23 entries categorized "Books"

A new book from the world of Harry Potter

Just in time for Christmas comes something new for fans of Harry Potter.

The Tales of Beedle the Bard by J.K. Rowling, available for pre-order now. This book of fairy tales was written to supplement the Harry Potter series and will be published in two new editions on December 4, 2008.

Bard

Standard and Collector's Editions

The Standard Edition features all five fairy tales from the original The Tales of Beedle the Bard, a new introduction by J.K. Rowling, illustrations reproduced from the original handcrafted book, and commentary on each of the tales by Professor Albus Dumbledore.

The luxuriously packaged Collector's Edition is designed to evoke the spirit of the handcrafted original. It is housed in its own case (made to resemble a wizarding textbook found in the Hogwarts library). The Collector's Edition includes a reproduction of J.K. Rowling's handwritten introduction, as well as 10 additional illustrations not found in the Standard Edition. Opening the cover of the case reveals a velvet bag embroidered with J.K. Rowling's signature, in which sits the piece de resistance: your very own copy of The Tales of Beedle the Bard, complete with metal skull, corners, and clasp; replica gemstones; and emerald ribbon.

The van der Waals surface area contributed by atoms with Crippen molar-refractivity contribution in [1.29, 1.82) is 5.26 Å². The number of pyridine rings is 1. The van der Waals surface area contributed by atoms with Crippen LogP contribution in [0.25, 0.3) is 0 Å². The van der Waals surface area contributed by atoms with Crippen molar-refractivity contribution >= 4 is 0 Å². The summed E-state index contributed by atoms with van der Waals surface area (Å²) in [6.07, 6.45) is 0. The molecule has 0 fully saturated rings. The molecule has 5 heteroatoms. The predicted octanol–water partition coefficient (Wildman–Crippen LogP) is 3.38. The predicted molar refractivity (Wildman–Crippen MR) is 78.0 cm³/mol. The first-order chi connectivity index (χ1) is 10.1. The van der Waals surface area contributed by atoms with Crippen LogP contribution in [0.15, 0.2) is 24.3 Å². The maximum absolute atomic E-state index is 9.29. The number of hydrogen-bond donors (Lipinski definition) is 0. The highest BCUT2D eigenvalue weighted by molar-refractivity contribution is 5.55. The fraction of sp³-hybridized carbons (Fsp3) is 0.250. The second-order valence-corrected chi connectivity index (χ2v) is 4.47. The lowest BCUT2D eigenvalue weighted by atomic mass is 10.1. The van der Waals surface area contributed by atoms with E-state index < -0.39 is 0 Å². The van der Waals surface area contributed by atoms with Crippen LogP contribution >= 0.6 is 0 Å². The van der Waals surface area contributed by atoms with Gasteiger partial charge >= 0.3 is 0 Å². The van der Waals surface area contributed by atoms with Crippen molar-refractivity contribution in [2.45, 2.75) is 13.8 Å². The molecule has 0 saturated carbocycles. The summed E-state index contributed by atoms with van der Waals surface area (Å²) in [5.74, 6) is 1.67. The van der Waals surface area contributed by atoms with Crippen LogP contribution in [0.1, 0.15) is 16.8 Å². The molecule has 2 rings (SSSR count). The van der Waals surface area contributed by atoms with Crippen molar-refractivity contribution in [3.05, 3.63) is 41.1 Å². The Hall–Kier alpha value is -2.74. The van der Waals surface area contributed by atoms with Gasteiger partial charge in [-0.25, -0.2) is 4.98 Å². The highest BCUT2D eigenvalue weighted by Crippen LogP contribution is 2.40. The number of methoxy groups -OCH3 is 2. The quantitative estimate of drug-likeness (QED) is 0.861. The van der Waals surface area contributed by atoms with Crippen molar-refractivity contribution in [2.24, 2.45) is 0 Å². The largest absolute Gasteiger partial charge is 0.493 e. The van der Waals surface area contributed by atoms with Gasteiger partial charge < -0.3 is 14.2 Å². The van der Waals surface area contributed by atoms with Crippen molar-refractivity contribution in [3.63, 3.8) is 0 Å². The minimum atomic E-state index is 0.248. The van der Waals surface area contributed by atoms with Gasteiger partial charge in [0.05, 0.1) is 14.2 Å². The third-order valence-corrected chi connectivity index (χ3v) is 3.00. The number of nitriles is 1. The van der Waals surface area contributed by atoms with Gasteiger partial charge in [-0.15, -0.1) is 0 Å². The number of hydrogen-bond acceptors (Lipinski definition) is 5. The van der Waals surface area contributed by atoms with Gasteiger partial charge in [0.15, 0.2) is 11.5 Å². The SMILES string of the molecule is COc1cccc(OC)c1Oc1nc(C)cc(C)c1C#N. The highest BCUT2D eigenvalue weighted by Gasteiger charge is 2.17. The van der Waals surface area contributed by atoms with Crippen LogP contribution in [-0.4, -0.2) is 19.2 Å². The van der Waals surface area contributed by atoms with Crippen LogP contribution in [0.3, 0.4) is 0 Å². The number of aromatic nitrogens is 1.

You can order the Standard Edition for $7.59 here, or the Collector's Edition for only $100 here.


Pretending to be normal

PretendingIt's been quite a busy time since my birthday. We've been organising a special event for later this year, setting up and launching the Australian Institute of Magic web site, spending time with Danny Archer, working on some new material, preparing a new version of Hollywood:Live with Mat Unwin and Ben Whimpey, host a poker night and performing a few shows.

We have had one or two goes on the Wii Fit (which is GREAT) but I haven't had time to watch any DVDs or read any of the books I got for my birthday yet. I did get started on one I ordered for myself though, and it's quite amazing.

The book is 'Pretending to be Normal - Living with Asperger's Syndrome', It's written by a woman who discovered she had Asperger's after one of her daughter's was diagnosed with the condition. The diagnosis helped her (as it's helped me) make sense of a lot of odd behaviour in her past.

I'll give you one excerpt which I can definitely relate to and those who know me will probably say "Yep, that's Tim alright!"